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The Storytellers of Sypressa


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The Storytellers of Sypressa (SYP)


Geography – The Greywood Coast is renowned for its signature coastal greywoods. These towering evergreen varieties can live for thousands of years and reach hundreds of feet into the sky thanks to the abundant rainfall driven into the coast from the southeast during the winter. In particularly dry summers, wildfires threaten the less-hardy species of the forest. The greywood pine, with its exceptionally thick layer of fire-resistant bark, is among one of the few plants that can survive and thrive after these blazes and thus it dominates the forest. The majority of the region's population lives amongst the trees for cultural reasons, but there are a few small coastal settlements with artificially propagated groves. This shoreline is cold, deep, and rocky in nature, with a flourishing underwater kelp forest.

People – Sypressans are a mixed bunch united more by shared cultural practices than by race. Roughly half of the population is human, and the other half can be described as a much more varied form of Merlyn. Or perhaps the Merlyn can be described as a single, proliferated instance of a Sypressan wood elf. The similarities end with their elegant and lithe forms, long pointed ears, and exceptionally long life spans. Sypressan wood elves are omnivorous, have a wide range of horn and antler shapes, and usually posses a normal amount of ego. Both the elves and humans of the Greywood Coast have a darker skin tone that blends in with the dappled shade of the forest floor.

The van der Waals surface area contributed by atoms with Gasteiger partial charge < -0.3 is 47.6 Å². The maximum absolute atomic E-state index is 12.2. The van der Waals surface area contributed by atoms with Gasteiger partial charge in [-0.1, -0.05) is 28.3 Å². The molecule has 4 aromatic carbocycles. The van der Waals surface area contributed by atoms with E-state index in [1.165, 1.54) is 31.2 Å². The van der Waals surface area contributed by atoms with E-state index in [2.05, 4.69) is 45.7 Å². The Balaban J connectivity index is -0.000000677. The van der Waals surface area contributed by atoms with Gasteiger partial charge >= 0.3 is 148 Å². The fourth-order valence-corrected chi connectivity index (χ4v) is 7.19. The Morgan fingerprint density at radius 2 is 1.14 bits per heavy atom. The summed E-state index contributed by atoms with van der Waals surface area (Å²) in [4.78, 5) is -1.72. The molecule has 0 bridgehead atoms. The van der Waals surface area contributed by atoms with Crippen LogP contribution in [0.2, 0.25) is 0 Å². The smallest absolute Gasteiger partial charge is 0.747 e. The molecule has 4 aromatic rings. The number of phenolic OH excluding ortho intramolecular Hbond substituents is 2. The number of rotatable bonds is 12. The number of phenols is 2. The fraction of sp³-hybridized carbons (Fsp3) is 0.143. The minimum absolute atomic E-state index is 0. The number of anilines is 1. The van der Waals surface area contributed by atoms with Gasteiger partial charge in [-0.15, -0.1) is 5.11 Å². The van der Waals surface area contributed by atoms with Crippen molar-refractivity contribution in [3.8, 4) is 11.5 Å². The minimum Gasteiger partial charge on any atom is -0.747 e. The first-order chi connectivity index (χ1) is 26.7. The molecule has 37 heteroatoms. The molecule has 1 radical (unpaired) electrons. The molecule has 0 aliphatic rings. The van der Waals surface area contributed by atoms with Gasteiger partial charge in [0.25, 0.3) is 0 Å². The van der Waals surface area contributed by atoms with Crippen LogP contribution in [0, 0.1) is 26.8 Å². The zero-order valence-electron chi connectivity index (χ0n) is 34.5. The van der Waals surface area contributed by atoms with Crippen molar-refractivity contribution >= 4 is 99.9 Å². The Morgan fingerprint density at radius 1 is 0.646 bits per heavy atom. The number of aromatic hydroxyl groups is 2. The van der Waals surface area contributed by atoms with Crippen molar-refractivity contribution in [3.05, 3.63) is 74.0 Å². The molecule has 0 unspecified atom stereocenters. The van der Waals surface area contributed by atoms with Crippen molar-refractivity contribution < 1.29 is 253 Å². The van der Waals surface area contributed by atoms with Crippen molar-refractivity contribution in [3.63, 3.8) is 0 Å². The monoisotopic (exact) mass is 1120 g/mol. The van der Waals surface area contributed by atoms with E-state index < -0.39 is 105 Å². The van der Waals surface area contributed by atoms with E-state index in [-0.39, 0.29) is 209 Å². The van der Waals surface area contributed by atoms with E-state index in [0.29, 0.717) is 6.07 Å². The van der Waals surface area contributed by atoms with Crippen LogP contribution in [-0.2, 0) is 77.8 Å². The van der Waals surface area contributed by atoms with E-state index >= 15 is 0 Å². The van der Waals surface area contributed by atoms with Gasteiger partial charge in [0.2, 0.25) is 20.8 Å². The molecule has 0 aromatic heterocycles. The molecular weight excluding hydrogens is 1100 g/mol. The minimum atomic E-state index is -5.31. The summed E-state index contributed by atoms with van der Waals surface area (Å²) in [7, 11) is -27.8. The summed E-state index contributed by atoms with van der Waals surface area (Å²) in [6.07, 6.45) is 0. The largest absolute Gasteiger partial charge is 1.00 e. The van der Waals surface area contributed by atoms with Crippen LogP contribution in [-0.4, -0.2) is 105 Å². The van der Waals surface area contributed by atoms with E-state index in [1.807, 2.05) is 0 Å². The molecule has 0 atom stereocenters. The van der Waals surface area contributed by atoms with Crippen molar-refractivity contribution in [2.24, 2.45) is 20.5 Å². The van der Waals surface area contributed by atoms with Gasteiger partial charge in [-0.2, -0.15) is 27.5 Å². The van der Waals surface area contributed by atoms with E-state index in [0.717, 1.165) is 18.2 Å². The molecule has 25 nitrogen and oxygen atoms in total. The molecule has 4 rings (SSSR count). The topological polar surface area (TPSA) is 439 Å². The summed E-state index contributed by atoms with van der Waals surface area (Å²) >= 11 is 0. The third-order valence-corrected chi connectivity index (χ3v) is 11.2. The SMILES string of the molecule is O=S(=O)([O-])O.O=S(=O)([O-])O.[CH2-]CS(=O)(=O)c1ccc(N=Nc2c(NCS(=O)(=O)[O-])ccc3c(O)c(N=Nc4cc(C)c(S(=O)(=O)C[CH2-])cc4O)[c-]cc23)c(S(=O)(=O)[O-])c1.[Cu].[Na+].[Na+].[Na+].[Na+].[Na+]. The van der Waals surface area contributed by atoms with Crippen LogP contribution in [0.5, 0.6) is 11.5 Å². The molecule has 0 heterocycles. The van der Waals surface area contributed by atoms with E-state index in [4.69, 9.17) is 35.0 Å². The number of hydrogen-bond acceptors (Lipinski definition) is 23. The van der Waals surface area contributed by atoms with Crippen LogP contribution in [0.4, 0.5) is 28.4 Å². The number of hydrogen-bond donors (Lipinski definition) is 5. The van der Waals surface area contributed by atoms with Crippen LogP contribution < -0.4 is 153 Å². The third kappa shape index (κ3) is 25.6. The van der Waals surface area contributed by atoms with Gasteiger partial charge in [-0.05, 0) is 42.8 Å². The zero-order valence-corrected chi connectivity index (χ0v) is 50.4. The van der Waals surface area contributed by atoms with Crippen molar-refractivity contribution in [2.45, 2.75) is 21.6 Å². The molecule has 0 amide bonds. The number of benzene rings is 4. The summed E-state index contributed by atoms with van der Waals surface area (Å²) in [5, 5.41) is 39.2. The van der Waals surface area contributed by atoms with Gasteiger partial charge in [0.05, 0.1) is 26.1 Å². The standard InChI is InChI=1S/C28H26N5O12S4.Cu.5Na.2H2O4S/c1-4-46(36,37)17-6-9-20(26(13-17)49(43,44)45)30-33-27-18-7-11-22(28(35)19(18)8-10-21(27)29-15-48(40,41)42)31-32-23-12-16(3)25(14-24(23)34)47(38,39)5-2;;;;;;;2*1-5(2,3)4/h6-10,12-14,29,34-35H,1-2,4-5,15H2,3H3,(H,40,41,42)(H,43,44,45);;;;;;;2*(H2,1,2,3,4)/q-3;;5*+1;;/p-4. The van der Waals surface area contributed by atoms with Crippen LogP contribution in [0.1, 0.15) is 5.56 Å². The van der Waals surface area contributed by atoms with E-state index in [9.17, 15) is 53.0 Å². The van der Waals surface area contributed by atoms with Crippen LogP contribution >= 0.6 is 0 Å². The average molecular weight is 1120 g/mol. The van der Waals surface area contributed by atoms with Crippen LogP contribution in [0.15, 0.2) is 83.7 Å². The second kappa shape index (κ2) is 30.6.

Culture – When a Sypressan comes of age, whether that age be their human teenage years or their early elven century, they join a Story. Some Stories are wrought by a single pair of hands, and some are tended by an entire village. All Stories are tenderly carved, line by line and chip by chip, into the thick bark of an enormous and long-lived greywood tree. To perform acts that will make for exceptional carvings in one's Story is the goal of every Hero, and to accuse another of leaving no memorable mark upon one's Story is the gravest of insults. While maintaining the carvings of the existing story is not as glamorous as designing new motifs, it is nonetheless the life work of many Sypressans. Writing and lettering upon one's Story are taboo, and individuals with a knack for translating images and patterns into a compelling narrative are highly esteemed. 

Government – The largest and oldest greywood tree contains the Story for all of Sypressa. To ensure that the Story continues uninterrupted, every few years a new adolescent Storyteller is adopted into the national Story. They undergo apprenticeship for about a decade, in which the older Storytellers teach them the craft. At the end of this apprenticeship, they become the Master Storyteller for a few years before retiring to mentor new talent.

Faith – Most Sypressan incorporate worship of the Lunar Penteon into their daily life, leaving small but simple offerings at local shrines.